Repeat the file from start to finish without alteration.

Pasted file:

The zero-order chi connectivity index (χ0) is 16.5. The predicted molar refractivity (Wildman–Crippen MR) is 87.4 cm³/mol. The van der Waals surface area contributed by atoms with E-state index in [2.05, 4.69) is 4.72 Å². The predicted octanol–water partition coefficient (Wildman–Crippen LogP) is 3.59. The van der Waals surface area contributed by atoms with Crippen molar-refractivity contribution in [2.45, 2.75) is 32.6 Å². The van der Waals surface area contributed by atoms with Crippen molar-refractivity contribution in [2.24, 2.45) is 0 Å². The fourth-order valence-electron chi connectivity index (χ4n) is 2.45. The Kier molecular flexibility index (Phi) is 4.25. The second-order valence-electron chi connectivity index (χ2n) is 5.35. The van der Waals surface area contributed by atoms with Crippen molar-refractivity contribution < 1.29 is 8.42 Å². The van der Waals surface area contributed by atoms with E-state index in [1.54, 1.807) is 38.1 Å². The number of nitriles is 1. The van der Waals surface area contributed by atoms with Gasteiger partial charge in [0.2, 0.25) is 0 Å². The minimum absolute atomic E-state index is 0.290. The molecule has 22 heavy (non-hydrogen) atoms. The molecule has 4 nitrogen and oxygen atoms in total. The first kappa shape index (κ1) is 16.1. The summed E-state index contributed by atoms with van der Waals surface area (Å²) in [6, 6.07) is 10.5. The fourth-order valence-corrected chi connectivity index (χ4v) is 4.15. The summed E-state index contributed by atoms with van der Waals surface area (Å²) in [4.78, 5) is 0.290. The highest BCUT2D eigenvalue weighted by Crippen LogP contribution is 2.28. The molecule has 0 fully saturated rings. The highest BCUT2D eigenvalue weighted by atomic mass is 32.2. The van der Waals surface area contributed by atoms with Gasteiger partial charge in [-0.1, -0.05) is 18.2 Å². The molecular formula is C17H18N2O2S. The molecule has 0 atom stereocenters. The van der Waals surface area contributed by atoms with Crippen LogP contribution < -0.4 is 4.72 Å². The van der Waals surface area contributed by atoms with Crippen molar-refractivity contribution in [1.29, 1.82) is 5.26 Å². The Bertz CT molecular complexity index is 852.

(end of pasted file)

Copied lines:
The zero-order chi connectivity index (χ0) is 16.5. The predicted molar refractivity (Wildman–Crippen MR) is 87.4 cm³/mol. The van der Waals surface area contributed by atoms with E-state index in [2.05, 4.69) is 4.72 Å². The predicted octanol–water partition coefficient (Wildman–Crippen LogP) is 3.59. The van der Waals surface area contributed by atoms with Crippen molar-refractivity contribution in [2.45, 2.75) is 32.6 Å². The van der Waals surface area contributed by atoms with Crippen molar-refractivity contribution in [2.24, 2.45) is 0 Å². The fourth-order valence-electron chi connectivity index (χ4n) is 2.45. The Kier molecular flexibility index (Phi) is 4.25. The second-order valence-electron chi connectivity index (χ2n) is 5.35. The van der Waals surface area contributed by atoms with Crippen molar-refractivity contribution < 1.29 is 8.42 Å². The van der Waals surface area contributed by atoms with E-state index in [1.54, 1.807) is 38.1 Å². The number of nitriles is 1. The van der Waals surface area contributed by atoms with Gasteiger partial charge in [0.2, 0.25) is 0 Å². The minimum absolute atomic E-state index is 0.290. The molecule has 22 heavy (non-hydrogen) atoms. The molecule has 4 nitrogen and oxygen atoms in total. The first kappa shape index (κ1) is 16.1. The summed E-state index contributed by atoms with van der Waals surface area (Å²) in [6, 6.07) is 10.5. The fourth-order valence-corrected chi connectivity index (χ4v) is 4.15. The summed E-state index contributed by atoms with van der Waals surface area (Å²) in [4.78, 5) is 0.290. The highest BCUT2D eigenvalue weighted by Crippen LogP contribution is 2.28. The molecule has 0 fully saturated rings. The highest BCUT2D eigenvalue weighted by atomic mass is 32.2. The van der Waals surface area contributed by atoms with Gasteiger partial charge in [-0.1, -0.05) is 18.2 Å². The molecular formula is C17H18N2O2S. The molecule has 0 atom stereocenters. The van der Waals surface area contributed by atoms with Crippen LogP contribution < -0.4 is 4.72 Å². The van der Waals surface area contributed by atoms with Crippen molar-refractivity contribution in [1.29, 1.82) is 5.26 Å². The Bertz CT molecular complexity index is 852.